snorkeling to worlds remote

returning to the cove of the secret white sands



to gaze at fishing boats which gently rocked in the sleepy waters.

I was lulled into paradise’s rhythm.



I wandered bare foot

in the heat of lazy afternoons

drinking the juice from fresh coconuts

and eating sizzling spiced meats wrapped in banana leaves.




Searching for shade’s gentle breeze

I walked through the green palms

which kissed the crescent shaped bay

and through the glassy green cushioned fields




but I’d always return


to see the sky light up in flames.

And as darkness descended

hovering fireflies lit up the night

to guide me home

to my beach hut

where I’d sleep deeply

away from the world’s hub-bub.




I tried to leave this secret beach

I really did

but I couldn’t

and I fell into this regular rhythm.

And as the sun rose and fell

through each passing day

this beach stayed



A Midsummer-Night’s Dream in France

We cycled through rolling fields of golden wheat back to the hidden house.

The wheat turned yellow as far as the eye could see.


The sky was wide and trackless, and

the sun shone on the stone of the little commune house, standing deep in the woods, as we approached.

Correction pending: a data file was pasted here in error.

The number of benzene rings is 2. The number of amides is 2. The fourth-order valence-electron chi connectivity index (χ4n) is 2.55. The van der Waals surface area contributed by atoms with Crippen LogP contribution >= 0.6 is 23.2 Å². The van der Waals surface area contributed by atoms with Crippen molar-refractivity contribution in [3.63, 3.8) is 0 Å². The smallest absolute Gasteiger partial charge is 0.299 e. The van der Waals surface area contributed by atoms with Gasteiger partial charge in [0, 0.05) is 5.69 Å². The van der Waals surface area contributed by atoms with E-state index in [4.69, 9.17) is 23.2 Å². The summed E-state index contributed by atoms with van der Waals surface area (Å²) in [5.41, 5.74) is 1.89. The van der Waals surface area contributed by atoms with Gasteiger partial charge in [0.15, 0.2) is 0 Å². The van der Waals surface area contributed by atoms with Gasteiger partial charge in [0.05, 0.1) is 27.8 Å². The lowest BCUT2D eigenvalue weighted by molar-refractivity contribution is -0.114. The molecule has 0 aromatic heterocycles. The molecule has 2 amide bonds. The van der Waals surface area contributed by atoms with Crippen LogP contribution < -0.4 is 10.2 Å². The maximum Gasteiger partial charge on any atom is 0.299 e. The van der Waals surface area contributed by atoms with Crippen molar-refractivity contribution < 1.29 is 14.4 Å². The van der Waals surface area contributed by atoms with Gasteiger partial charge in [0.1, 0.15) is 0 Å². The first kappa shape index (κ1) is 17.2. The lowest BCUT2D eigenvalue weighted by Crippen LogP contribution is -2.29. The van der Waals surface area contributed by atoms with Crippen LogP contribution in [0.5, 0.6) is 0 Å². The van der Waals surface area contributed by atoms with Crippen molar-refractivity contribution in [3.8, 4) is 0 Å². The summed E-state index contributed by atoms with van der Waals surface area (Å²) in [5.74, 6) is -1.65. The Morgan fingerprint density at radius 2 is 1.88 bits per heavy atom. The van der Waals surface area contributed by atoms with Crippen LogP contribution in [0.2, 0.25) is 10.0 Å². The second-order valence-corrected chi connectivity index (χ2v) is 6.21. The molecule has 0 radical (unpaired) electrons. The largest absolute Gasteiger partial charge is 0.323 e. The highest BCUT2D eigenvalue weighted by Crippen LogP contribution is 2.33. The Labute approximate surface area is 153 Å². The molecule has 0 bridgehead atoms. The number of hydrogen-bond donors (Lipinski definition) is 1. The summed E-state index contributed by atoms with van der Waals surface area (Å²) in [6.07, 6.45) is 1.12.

The sultry sounds of yesterday evening’s party long evaporated,



where glasses had been filled to the brim,

where we’d eaten from shared plates filled with meats and bread,

as children wove around our legs,

with the murmur of voices, laughter, singing and dancing escaping into the air,

and the heavy sounds of jazz music spun us into the moonlit night as the darkened sky harked to the owls.


Today, we lay on our backs, in the grass, facing the sky.


Not another soul around us.

Not another sound except for the babbling brook and the cry of the larks.

All still.

Idling in the heat of the late afternoon sun.

Dragon flies glimmering in the hazy light.

Not a thought in our heads.

The leaves rustled in the ruffle of the woods and wildflowers danced around us.

As you spoke to me in French, through the hush of the gentle breeze,  Oberon and Titania whispered the forest’s secrets back to us.

The whole world ceased to exist but for that which immediately surrounded us.

We were the last people standing in paradise as Athena departed and Cupid’s bow landed.

And as dusk began its descent, the spokes of the florid twilight reached out to us as we bid adieu to our secret hideaway.



The Language of Interplay